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Oklahoma National Guard medics train for COVID-19 response

Oklahoma Army National Guard Sgt. Douglas Engle, Comprehensive Medical Training instructor at the Oklahoma Regional Training Institute, demonstrates how to place an advanced airway as part of COVID-19 medical response training at the 90th Troop Command Headquarters in Oklahoma City April 10 - 11. The training will prepare Oklahoma Army and Air National Guard medical personnel to help respond to the outbreak of COVID-19 across the state.

Oklahoma Army National Guard Sgt. Douglas Engle, Comprehensive Medical Training instructor at the Oklahoma Regional Training Institute, demonstrates how to place an advanced airway as part of COVID-19 medical response training at the 90th Troop Command Headquarters in Oklahoma City April 10 - 11. The training will prepare Oklahoma Army and Air National Guard medical personnel to help respond to the outbreak of COVID-19 across the state.

OKLAHOMA CITY – Oklahoma Army and Air National Guard medics joined forces in COVID-19 medical response training at the Oklahoma Regional Training Institute April 10 -11.

The training was to prepare OKNG medical personnel for potential missions with their civilian counterparts in response to the outbreak of COVID-19 across the state.

Members of the Oklahoma National Guard’s 63rd Civil Support Team, 137th Special Operations Wing and 138th Fighter Wing, and representatives from the Oklahoma City-County Health Department and University of Oklahoma Medical Center attended the training. Each medic was also fitted for N95 medical masks.

Lynnda Parker, site supervisor with the Oklahoma City-County Health Department, briefed the OKNG medics about procedures at the COVID-19 test-collection site she manages, which has seen 223 patients in one day. Despite the high number of patients, Parker said her site is running efficiently, with support from the Oklahoma City Police Department. In the event the OKNG is called for a state active duty (SAD) mission, she said the Soldiers and Airmen could assist with traffic flow, checking in and swabbing patients and preparing lab tests.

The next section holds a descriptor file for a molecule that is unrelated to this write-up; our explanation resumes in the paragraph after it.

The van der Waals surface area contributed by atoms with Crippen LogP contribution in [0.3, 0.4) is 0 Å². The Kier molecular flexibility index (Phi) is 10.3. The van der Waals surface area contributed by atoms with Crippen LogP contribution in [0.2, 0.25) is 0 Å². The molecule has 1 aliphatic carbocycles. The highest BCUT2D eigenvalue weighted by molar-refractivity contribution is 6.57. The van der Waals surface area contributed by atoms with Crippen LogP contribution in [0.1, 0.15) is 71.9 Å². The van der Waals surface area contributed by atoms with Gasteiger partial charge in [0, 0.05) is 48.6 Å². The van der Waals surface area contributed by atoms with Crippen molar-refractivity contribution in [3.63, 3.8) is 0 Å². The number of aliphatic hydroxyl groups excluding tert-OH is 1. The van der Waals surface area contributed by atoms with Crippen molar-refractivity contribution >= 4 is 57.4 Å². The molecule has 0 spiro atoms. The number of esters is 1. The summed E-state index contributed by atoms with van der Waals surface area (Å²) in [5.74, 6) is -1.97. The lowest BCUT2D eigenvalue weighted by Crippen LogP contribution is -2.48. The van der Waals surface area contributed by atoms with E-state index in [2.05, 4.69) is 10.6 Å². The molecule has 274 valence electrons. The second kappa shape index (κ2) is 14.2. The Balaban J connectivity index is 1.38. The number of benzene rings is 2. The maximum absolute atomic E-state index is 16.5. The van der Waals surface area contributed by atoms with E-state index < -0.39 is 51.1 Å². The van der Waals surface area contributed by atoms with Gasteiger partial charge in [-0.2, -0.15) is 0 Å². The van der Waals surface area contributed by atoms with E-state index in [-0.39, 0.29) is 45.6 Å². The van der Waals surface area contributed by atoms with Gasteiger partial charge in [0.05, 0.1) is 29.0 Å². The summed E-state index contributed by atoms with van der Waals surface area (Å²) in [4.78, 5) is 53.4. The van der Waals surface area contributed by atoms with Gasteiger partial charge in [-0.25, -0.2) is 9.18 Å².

“I’m excited for the opportunity to work with the Guard,” Parker said. “Coming together as a community strengthens us and it shows solidarity and unity across the community. We are in public health and we are serving the public. The Guard [also] serves the public. Both of us coming together shows the community that we are unified.”

The Soldiers and Airmen trained on how to properly don and decontaminate Personal Protective Equipment (PPE), triage and site screening protocols, nasopharyngeal swabbing techniques and advanced airway and ventilator familiarization.

Staff Sgt. Julia Rusert, a medic with the Oklahoma Medical Detachment, Oklahoma Army National Guard, said she was thankful for the presentations by experts currently in the field, but the most beneficial part of the training was getting hands-on experience with the equipment.

“I have never interacted with this type of protective gown,” Russert said. “It is one thing to watch somebody do it, but it’s a whole other thing to do it yourself because it instills muscle memory.”

Russert said the training will help familiarize the medics with multiple tasks they could be performing.

“This training allows us to be both flexible and responsive in whatever we have to do,” Russert said. “You have to remember that every place is going to have their own protocol and procedures. This type of familiarization training gives us the tools we need to [be flexible].”

This is also an opportunity for Oklahoma Soldiers and Airmen to work alongside one another. Although Oklahoma Army and Air National Guard medics do not typically conduct joint training, known as a “purple event,” the Soldiers and Airmen in attendance were excited to work with their purple partners.

Senior Airman Jessica Brinegar, aeromedical medical evacuation technician, 137th Aeromedical Evacuation Squadron, said all the medics in attendance, regardless of military branch, are excited to learn new medical techniques they may need to help fellow Oklahomans.

“It’s interesting to see how we do things similarly and a lot of the things we do differently,” Brinegar said. “Being the Citizen-Airman [or Citizen-Soldier], I think it is important for us to be ready and willing to help. It is definitely encouraging to see and work with our counterparts in that respect.”

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